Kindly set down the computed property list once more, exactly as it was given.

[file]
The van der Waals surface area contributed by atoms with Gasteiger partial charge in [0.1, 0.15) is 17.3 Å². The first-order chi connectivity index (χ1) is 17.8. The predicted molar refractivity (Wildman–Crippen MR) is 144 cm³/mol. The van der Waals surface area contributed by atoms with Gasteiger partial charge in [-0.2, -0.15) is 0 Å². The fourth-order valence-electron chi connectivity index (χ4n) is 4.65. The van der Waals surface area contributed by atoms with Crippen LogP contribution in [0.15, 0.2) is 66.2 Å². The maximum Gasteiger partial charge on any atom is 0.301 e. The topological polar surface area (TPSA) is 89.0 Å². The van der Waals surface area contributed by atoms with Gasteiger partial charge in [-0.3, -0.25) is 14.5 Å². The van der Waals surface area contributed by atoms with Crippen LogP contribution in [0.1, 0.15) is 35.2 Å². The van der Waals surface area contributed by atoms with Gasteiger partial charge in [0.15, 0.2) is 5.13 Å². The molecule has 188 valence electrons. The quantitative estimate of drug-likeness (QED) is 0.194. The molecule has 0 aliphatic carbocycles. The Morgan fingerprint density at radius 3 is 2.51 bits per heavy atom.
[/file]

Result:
The van der Waals surface area contributed by atoms with Gasteiger partial charge in [0.1, 0.15) is 17.3 Å². The first-order chi connectivity index (χ1) is 17.8. The predicted molar refractivity (Wildman–Crippen MR) is 144 cm³/mol. The van der Waals surface area contributed by atoms with Gasteiger partial charge in [-0.2, -0.15) is 0 Å². The fourth-order valence-electron chi connectivity index (χ4n) is 4.65. The van der Waals surface area contributed by atoms with Crippen LogP contribution in [0.15, 0.2) is 66.2 Å². The maximum Gasteiger partial charge on any atom is 0.301 e. The topological polar surface area (TPSA) is 89.0 Å². The van der Waals surface area contributed by atoms with Gasteiger partial charge in [-0.3, -0.25) is 14.5 Å². The van der Waals surface area contributed by atoms with Crippen LogP contribution in [0.1, 0.15) is 35.2 Å². The van der Waals surface area contributed by atoms with Gasteiger partial charge in [0.15, 0.2) is 5.13 Å². The molecule has 188 valence electrons. The quantitative estimate of drug-likeness (QED) is 0.194. The molecule has 0 aliphatic carbocycles. The Morgan fingerprint density at radius 3 is 2.51 bits per heavy atom.